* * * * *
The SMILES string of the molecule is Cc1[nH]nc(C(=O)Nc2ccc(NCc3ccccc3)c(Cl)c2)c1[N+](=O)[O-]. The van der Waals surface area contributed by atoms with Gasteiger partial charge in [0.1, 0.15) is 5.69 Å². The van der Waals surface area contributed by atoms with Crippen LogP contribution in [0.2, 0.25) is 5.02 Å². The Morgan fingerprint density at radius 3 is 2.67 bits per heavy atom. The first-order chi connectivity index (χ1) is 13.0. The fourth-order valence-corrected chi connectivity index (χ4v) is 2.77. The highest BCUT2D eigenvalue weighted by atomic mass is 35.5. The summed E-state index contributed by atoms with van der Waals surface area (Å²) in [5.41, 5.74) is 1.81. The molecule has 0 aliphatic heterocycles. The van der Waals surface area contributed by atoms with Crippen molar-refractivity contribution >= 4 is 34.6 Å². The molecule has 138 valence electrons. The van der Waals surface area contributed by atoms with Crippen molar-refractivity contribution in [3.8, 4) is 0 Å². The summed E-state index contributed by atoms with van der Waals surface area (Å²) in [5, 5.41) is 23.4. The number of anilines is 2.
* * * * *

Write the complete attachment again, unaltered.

The SMILES string of the molecule is Cc1[nH]nc(C(=O)Nc2ccc(NCc3ccccc3)c(Cl)c2)c1[N+](=O)[O-]. The van der Waals surface area contributed by atoms with Gasteiger partial charge in [0.1, 0.15) is 5.69 Å². The van der Waals surface area contributed by atoms with Crippen LogP contribution in [0.2, 0.25) is 5.02 Å². The Morgan fingerprint density at radius 3 is 2.67 bits per heavy atom. The first-order chi connectivity index (χ1) is 13.0. The fourth-order valence-corrected chi connectivity index (χ4v) is 2.77. The highest BCUT2D eigenvalue weighted by atomic mass is 35.5. The summed E-state index contributed by atoms with van der Waals surface area (Å²) in [5.41, 5.74) is 1.81. The molecule has 0 aliphatic heterocycles. The van der Waals surface area contributed by atoms with Crippen molar-refractivity contribution >= 4 is 34.6 Å². The molecule has 138 valence electrons. The van der Waals surface area contributed by atoms with Crippen molar-refractivity contribution in [3.8, 4) is 0 Å². The summed E-state index contributed by atoms with van der Waals surface area (Å²) in [5, 5.41) is 23.4. The number of anilines is 2.